by Sarah Hannah Fisher
If you don't already know about home-made tattoos, the chances are you're not involved enough with the art of tattoos and the process of getting inked to do your tattoo safely at home. Nevertheless - it's good to know of the existence of home-made tattoos.
Once upon a time having a tattoo was seen as a rebellion against society. They were the domain of prison gangs, sailors, bikers and hardcore punk kids. But today it seems that almost everyone is getting inked - from housewives to lawyers.
Getting a tattoo no longer sets you apart from mainstream society. You can walk into a tattoo parlor, pick a generic design and end up having the exact same tattoo as someone else - albeit one you love. Maybe getting a home-made tattoo will become the new form of individual body art? Something you (or you and your friends) have personally inked on yourselves will always have an individual resonance. This is only conjecture; it's worth noting that a home-made tattoo is unlikely to be as safe and professional as the tattoo you'd get in a parlour unless you are very, very careful about the process. However, a home-made tatto and all the risks it entails does have the resonance of danger - and once again places the tattoo in the sole province of the outcasts - the hardbitten rebels and jailbirds of the world. Or the very drunk college students.
A home-made tattoo refers to any design that isn't done in a professional tattoo parlour. It can refer to a store-bought tattoo gun used in the privacy of your own home or tattoos done with pen ink and the use of a needle or safety pin.
A quick Google search on home made tattoos will lead you to hundreds of 'how-to-sites', often complete with YouTube footage. You can learn how to wield a tattoo gun or the best ink to buy.
But this article isn't going to give you step by step instructions. I am here to explain the facts of both sides of the story. There are people who will condemn the very notion of a home made tattoo and people who will sing its praises - and both opinions are valid. It is important to remember that, as with all body art, a home tattoo is a personal choice and like all tattoos, it is permanent. So, with that said, make sure you want to be inked for life, and that you are willing to have that permanent ink etched into your body with all the skills you do (or don't) possess.
Home made tattoos have a personal, intimate feel to them. They have a ritualistic approach to them and the process and energy of your own creation is something that home made tattoo aficionados cherish.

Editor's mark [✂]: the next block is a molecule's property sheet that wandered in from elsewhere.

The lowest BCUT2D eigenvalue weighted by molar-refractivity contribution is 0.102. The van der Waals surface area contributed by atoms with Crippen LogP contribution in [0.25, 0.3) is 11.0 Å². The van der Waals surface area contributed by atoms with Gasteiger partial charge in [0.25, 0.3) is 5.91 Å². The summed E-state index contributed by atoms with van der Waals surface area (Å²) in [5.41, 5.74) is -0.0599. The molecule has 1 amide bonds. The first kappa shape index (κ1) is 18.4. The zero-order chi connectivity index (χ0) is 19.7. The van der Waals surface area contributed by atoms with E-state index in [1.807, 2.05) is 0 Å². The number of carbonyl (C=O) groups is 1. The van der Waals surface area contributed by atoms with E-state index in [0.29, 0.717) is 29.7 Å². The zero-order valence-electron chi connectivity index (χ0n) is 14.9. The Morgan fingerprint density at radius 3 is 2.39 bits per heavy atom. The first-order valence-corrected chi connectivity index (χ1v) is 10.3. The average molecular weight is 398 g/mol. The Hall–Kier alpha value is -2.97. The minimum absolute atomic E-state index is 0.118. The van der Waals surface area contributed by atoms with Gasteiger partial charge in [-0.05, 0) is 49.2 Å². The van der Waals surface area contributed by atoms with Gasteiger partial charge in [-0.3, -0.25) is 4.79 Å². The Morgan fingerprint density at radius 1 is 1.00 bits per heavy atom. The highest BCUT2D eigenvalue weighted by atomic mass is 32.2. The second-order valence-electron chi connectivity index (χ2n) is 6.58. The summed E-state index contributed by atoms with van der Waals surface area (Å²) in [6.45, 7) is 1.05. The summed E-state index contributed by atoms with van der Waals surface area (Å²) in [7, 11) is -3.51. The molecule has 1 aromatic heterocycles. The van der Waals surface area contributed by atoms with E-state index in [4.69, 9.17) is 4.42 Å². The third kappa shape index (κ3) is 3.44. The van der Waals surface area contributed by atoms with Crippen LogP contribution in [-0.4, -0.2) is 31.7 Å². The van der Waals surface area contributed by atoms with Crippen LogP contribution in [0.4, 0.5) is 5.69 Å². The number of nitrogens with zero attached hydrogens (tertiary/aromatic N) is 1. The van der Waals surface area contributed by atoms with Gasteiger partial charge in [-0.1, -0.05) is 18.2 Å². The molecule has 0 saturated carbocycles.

By getting a tattoo done professionally, you have a tattoo artist who knows what they are doing, who has done an apprenticeship and become accredited. You don't need to worry about shaking hands, sterilizing your equipment properly or running out of ink half way through. While it is true that you can get a bad tattoo by a professional, you do have the choice of shopping around and using an artist you trust. And by going to a tattoo parlor you have a cleaner atmosphere as you know there are strict health codes they must stick too.
A professional tattoo artist, a good one, will be able to work with you on your design to customize it. They will be able to tell you if it is going to work, how long it will take and if the placement is the right choice. They can advise you on colours, on how it will fade and how best to care for it. Paying for piece of mind is never a waste of money, especially since your tattoo will be with you up until you are covered in wrinkles and your hair has thinned out.
If you are going to take the leap and tattoo yourself or your friends, you have to keep in mind that there are more limitations and also health risks than going into a tattoo parlour.
Sterilization is the most important factor of a home made tattoo. There is always a slight risk of bacterial infection whenever the skin is broken, but if equipment isn't sterilized properly there is a chance of contracting a scary blood-borne infection like hepatitis C. If you are tattooing someone else, or them you, it's probably a good idea to ask about their bloodwork. And sterilize all your needles meticulously. Throw away each needle after every use. Never try to re-use or re-sterilize a needle. Just don't.
Be aware of the limitations of a home made tattoo. Don't attempt any elaborate designs; leave that to the professionals, unless you are one. That includes any sort of shading or huge, intricately coloured pieces. Keep it simple. While you can obviously get touch-ups at a professional parlor, it kind of ruins the whole point of being home made.
Keep in mind that there will be blood. You are essentially puncturing through layers of skin to permanently dye it. Considering that it takes a lot of 'pokes' to make up a line or coloured area of the tattoo, you are going to bleed and it will hurt.
As with all tattoos, aftercare is essential. Do not pick or scratch at your homemade tattoo and stay out of the sun and water for 2 weeks. You will need to watch your tattoo carefully, and keep it moisturized. If it starts to itch unbearably or looks even the slightest bit infected go and see a doctor immediately.
If you do end up taking the leap and decide to ink yourself, please just be careful. Do your research. And do it well.